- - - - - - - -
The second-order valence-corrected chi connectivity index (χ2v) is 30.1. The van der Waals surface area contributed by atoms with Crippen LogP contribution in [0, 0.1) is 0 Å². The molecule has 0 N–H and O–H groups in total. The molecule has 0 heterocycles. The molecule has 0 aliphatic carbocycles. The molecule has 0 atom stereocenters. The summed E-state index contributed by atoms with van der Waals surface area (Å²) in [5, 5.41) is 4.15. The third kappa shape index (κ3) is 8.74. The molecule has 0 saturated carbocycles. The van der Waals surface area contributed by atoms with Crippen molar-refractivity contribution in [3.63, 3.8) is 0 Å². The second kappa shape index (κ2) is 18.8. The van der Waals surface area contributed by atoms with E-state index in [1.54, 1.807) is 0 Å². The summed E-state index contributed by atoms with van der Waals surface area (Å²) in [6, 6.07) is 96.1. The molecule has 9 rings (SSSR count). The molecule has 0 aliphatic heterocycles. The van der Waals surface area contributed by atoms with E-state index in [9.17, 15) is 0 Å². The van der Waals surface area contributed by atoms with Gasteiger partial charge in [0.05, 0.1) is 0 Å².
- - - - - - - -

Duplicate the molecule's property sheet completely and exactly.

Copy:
The second-order valence-corrected chi connectivity index (χ2v) is 30.1. The van der Waals surface area contributed by atoms with Crippen LogP contribution in [0, 0.1) is 0 Å². The molecule has 0 N–H and O–H groups in total. The molecule has 0 heterocycles. The molecule has 0 aliphatic carbocycles. The molecule has 0 atom stereocenters. The summed E-state index contributed by atoms with van der Waals surface area (Å²) in [5, 5.41) is 4.15. The third kappa shape index (κ3) is 8.74. The molecule has 0 saturated carbocycles. The van der Waals surface area contributed by atoms with Crippen molar-refractivity contribution in [3.63, 3.8) is 0 Å². The second kappa shape index (κ2) is 18.8. The van der Waals surface area contributed by atoms with E-state index in [1.54, 1.807) is 0 Å². The summed E-state index contributed by atoms with van der Waals surface area (Å²) in [6, 6.07) is 96.1. The molecule has 9 rings (SSSR count). The molecule has 0 aliphatic heterocycles. The van der Waals surface area contributed by atoms with E-state index in [9.17, 15) is 0 Å². The van der Waals surface area contributed by atoms with Gasteiger partial charge in [0.05, 0.1) is 0 Å².